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Similar to Bazemore, Green began his career as a bench warmer for a very good Cleveland Cavaliers team. It wasn’t until the San Antonio Spurs picked him up before the 2010 season that Green began to blossom as a player. Green’s breakthrough performance came in the 2013 NBA Finals, when he broke a then-NBA record for most threes made in a Finals series (27). He remains a reliable shooter, though he’s also an underrated defender that can hold his own against both guards and big men.

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17. Malcolm Brogdon — Milwaukee Bucks

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Brogdon is just one of those players that was born to play in the NBA. From the start of his rookie season on, Brogdon has looked like a seasoned professional. Already possessing great size (6-foot-4), Brogdon’s value lies within his ability to operate and defend either guard position. He has no glaring weaknesses on the court, and almost always makes the right play. With studs Giannis Antetokounmpo and Khris Middleton acting as the team’s primary source of offense, Brogdon is a quality stabilizer that can knock down shots, makes plays for others, and compete on both ends.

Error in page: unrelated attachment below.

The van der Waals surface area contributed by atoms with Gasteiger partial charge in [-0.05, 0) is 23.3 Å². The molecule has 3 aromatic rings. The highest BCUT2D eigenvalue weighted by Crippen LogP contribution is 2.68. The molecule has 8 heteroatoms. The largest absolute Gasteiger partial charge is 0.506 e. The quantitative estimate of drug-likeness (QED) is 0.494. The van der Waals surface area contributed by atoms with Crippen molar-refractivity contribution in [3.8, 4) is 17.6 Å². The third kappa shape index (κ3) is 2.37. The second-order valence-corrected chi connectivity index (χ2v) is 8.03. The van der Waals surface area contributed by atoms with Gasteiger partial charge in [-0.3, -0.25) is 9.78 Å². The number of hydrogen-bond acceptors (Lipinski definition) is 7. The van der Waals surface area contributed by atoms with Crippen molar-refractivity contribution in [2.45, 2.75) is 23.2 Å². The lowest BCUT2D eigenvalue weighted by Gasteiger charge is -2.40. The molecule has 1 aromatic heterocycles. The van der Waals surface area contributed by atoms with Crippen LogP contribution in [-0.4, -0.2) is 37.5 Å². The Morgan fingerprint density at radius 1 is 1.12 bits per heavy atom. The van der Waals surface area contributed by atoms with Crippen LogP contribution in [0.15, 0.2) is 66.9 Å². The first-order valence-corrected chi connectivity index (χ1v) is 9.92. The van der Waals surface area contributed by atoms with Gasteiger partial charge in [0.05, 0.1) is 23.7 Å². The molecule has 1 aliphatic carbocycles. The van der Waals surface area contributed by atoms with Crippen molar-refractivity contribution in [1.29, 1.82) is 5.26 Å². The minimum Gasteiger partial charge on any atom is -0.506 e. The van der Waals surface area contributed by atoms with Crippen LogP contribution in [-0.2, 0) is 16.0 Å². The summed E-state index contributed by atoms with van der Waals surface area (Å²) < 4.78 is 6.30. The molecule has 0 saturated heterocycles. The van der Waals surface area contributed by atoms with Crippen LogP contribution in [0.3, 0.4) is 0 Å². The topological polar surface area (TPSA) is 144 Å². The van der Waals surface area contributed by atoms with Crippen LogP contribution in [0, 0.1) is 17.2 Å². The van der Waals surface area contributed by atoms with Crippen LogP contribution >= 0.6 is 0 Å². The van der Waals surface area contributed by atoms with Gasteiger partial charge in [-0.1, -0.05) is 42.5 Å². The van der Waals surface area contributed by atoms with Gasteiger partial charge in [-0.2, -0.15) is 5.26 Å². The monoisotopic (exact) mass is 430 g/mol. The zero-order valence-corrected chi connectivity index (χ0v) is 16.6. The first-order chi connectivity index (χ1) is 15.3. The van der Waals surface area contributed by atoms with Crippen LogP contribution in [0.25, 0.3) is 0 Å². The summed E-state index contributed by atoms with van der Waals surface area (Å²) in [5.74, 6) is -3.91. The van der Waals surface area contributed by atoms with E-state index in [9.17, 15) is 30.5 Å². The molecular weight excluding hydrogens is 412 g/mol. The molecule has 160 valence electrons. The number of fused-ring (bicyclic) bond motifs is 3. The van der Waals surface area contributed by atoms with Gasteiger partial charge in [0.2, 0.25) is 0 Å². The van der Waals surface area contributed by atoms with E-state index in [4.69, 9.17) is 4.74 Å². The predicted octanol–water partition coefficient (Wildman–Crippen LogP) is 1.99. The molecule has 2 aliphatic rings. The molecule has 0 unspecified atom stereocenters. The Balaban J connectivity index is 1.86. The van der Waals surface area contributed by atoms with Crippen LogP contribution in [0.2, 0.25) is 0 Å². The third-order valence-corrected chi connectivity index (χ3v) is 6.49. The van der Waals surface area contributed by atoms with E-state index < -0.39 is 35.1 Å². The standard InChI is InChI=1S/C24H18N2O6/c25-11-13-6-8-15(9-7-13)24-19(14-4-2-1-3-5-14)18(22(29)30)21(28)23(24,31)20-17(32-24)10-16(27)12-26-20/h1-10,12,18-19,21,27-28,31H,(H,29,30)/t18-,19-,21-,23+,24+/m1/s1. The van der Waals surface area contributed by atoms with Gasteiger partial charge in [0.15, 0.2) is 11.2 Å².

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16. Caris LeVert — Brooklyn Nets

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The former Wolverine is rapidly ascending through the NBA ranks. LeVert entered the league as an athletic prospect, but has since flashed the skill-set of a creative playmaker with an impressive off-the-bounce game. The Nets starting guard understands angles, and can thread the needle on passes that most players wouldn’t even attempt. He’s emerged as Brooklyn’s go-to scorer late in games, and has become more confident as a jump shooter with each passing year.